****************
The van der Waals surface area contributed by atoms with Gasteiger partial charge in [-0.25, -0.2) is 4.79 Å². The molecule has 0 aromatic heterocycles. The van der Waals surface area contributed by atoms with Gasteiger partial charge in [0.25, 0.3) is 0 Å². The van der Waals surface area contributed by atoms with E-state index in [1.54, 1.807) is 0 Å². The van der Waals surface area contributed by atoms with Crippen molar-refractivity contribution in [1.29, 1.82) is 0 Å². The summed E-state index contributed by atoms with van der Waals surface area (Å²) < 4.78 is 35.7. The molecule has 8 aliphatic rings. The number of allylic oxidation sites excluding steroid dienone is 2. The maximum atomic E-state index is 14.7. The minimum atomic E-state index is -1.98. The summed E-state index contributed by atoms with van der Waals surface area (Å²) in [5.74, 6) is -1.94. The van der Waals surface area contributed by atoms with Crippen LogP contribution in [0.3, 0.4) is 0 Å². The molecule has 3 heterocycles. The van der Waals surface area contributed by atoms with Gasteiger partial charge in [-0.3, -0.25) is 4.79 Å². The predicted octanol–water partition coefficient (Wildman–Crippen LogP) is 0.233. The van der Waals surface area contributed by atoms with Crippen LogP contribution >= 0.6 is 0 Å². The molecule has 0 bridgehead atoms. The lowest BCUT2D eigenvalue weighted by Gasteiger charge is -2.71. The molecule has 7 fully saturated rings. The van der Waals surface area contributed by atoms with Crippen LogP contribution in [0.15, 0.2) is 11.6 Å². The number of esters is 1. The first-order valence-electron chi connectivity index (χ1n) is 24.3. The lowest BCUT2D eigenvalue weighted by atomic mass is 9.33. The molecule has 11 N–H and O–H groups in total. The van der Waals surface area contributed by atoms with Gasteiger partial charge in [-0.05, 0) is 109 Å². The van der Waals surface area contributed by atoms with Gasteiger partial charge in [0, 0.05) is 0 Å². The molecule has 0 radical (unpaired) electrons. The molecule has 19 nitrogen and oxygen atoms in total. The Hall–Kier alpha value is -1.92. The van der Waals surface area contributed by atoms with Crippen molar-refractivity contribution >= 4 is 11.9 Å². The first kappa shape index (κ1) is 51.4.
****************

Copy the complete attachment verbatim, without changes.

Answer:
The van der Waals surface area contributed by atoms with Gasteiger partial charge in [-0.25, -0.2) is 4.79 Å². The molecule has 0 aromatic heterocycles. The van der Waals surface area contributed by atoms with Gasteiger partial charge in [0.25, 0.3) is 0 Å². The van der Waals surface area contributed by atoms with E-state index in [1.54, 1.807) is 0 Å². The van der Waals surface area contributed by atoms with Crippen molar-refractivity contribution in [1.29, 1.82) is 0 Å². The summed E-state index contributed by atoms with van der Waals surface area (Å²) < 4.78 is 35.7. The molecule has 8 aliphatic rings. The number of allylic oxidation sites excluding steroid dienone is 2. The maximum atomic E-state index is 14.7. The minimum atomic E-state index is -1.98. The summed E-state index contributed by atoms with van der Waals surface area (Å²) in [5.74, 6) is -1.94. The van der Waals surface area contributed by atoms with Crippen LogP contribution in [0.3, 0.4) is 0 Å². The molecule has 3 heterocycles. The van der Waals surface area contributed by atoms with Gasteiger partial charge in [-0.3, -0.25) is 4.79 Å². The predicted octanol–water partition coefficient (Wildman–Crippen LogP) is 0.233. The van der Waals surface area contributed by atoms with Crippen LogP contribution >= 0.6 is 0 Å². The molecule has 0 bridgehead atoms. The lowest BCUT2D eigenvalue weighted by Gasteiger charge is -2.71. The molecule has 7 fully saturated rings. The van der Waals surface area contributed by atoms with Crippen LogP contribution in [0.15, 0.2) is 11.6 Å². The number of esters is 1. The first-order valence-electron chi connectivity index (χ1n) is 24.3. The lowest BCUT2D eigenvalue weighted by atomic mass is 9.33. The molecule has 11 N–H and O–H groups in total. The van der Waals surface area contributed by atoms with Gasteiger partial charge in [-0.05, 0) is 109 Å². The van der Waals surface area contributed by atoms with Gasteiger partial charge in [0, 0.05) is 0 Å². The molecule has 0 radical (unpaired) electrons. The molecule has 19 nitrogen and oxygen atoms in total. The Hall–Kier alpha value is -1.92. The van der Waals surface area contributed by atoms with Crippen molar-refractivity contribution >= 4 is 11.9 Å². The first kappa shape index (κ1) is 51.4.